I work with two men who have been in the same business for 40 years. Both are within a few months of retirement.
One is confident and self-assured. He is a former president of his local professional society. He has a fairly loud voice, and he’s quick to tell you about his accomplishments. When asked a technical question, he always has a quick answer, never looking anything up. He says he ran his own business for before he joined our firm three years ago. He hasn’t told me why he stopped, but it has become clear. The quick answers are usually wrong. His work is embarrassing at its best. He claims to be an authority, but he is granted none.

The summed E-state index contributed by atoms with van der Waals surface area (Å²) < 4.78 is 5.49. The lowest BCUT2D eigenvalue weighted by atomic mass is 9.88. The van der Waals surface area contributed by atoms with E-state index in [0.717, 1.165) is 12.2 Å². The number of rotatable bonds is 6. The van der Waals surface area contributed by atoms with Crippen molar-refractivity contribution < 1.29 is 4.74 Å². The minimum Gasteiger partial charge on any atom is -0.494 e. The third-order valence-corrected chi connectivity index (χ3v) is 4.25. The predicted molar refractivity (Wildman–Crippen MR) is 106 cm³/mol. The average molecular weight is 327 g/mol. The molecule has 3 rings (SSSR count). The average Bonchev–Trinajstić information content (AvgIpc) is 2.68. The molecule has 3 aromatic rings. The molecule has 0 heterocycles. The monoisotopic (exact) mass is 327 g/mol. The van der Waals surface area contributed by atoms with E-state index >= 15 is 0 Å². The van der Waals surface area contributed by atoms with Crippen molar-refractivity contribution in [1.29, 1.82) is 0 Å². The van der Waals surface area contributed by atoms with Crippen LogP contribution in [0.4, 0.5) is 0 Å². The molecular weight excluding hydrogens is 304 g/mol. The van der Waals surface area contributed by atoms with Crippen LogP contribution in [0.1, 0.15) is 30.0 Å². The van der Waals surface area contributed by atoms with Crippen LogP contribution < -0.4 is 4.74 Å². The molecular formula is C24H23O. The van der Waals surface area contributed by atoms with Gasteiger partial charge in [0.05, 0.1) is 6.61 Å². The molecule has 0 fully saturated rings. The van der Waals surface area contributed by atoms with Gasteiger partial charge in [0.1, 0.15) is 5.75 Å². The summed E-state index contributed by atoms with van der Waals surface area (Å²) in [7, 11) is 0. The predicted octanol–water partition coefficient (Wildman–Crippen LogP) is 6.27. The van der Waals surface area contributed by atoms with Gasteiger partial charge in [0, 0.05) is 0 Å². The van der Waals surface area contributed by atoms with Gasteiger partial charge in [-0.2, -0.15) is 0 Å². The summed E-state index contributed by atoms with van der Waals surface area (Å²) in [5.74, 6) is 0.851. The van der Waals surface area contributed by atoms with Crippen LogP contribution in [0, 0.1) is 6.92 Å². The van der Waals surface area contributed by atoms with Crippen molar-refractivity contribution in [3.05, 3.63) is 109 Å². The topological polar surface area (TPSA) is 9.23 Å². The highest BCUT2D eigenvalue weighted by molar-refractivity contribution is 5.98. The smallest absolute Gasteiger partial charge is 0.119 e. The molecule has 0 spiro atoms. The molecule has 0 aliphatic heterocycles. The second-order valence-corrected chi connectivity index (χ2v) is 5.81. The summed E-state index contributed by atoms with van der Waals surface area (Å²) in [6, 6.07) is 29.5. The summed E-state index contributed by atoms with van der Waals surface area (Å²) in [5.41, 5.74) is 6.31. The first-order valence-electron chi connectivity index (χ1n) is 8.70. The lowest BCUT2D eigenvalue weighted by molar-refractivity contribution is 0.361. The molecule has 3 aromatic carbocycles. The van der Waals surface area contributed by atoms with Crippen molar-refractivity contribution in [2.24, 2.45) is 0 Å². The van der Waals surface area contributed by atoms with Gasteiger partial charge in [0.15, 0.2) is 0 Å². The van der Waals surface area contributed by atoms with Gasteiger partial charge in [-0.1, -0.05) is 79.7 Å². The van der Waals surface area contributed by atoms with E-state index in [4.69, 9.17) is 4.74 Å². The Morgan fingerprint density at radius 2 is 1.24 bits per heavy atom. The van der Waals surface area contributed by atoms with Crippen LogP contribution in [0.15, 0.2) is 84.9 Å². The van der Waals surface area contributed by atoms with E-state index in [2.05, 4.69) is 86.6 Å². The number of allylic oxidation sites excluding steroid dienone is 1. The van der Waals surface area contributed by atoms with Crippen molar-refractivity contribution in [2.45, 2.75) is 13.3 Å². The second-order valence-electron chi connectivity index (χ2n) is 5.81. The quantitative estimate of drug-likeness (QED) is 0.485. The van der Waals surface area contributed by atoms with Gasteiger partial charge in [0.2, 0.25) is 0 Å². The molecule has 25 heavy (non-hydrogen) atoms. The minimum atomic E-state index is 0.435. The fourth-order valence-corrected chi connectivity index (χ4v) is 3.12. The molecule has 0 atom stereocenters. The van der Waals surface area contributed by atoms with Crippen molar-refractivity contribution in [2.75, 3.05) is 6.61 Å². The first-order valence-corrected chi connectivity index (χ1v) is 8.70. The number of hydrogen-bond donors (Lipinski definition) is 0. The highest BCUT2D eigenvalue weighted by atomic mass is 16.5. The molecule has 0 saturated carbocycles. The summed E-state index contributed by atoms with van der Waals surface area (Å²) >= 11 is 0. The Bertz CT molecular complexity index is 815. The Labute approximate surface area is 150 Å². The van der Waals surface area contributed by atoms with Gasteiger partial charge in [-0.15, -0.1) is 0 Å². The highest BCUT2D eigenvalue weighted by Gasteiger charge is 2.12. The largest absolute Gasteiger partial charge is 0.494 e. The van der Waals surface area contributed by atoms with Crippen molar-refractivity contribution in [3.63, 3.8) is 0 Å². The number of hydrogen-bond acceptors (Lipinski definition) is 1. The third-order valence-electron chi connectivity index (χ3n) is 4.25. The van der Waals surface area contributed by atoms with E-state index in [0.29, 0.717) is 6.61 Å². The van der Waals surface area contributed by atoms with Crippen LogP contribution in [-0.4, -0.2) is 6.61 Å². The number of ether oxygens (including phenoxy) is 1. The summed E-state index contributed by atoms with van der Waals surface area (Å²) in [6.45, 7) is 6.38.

The other is quiet and modest. More likely than not, he’ll be self deprecating as he shows you some of his brilliant work. When asked a question, he almost never has a quick answer. Instead it usually takes him some time to dig out his notes and work through a solution. Often, he’ll work late into the night to find the answer because he’s curious, too. He speaks softly, and I’ve never seen him upset. More than once, I have watched him silence a loud meeting without raising his voice. When he speaks, people invariably listen. That’s real authority.